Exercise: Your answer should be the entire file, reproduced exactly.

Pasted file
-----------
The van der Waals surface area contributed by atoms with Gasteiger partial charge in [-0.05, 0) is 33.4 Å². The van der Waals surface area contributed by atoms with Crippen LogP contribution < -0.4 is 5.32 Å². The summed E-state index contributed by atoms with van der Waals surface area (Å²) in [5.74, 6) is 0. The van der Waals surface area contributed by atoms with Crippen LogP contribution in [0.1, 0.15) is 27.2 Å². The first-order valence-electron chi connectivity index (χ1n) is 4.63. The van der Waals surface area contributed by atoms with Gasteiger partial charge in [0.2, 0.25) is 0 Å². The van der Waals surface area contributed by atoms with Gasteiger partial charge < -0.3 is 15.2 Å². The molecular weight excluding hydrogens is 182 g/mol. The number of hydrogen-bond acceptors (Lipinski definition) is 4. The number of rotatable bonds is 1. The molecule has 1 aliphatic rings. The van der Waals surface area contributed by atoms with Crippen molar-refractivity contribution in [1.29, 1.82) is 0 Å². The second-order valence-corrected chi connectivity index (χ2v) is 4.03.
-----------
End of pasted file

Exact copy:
The van der Waals surface area contributed by atoms with Gasteiger partial charge in [-0.05, 0) is 33.4 Å². The van der Waals surface area contributed by atoms with Crippen LogP contribution < -0.4 is 5.32 Å². The summed E-state index contributed by atoms with van der Waals surface area (Å²) in [5.74, 6) is 0. The van der Waals surface area contributed by atoms with Crippen LogP contribution in [0.1, 0.15) is 27.2 Å². The first-order valence-electron chi connectivity index (χ1n) is 4.63. The van der Waals surface area contributed by atoms with Gasteiger partial charge in [0.2, 0.25) is 0 Å². The van der Waals surface area contributed by atoms with Gasteiger partial charge < -0.3 is 15.2 Å². The molecular weight excluding hydrogens is 182 g/mol. The number of hydrogen-bond acceptors (Lipinski definition) is 4. The number of rotatable bonds is 1. The molecule has 1 aliphatic rings. The van der Waals surface area contributed by atoms with Crippen molar-refractivity contribution in [1.29, 1.82) is 0 Å². The second-order valence-corrected chi connectivity index (χ2v) is 4.03.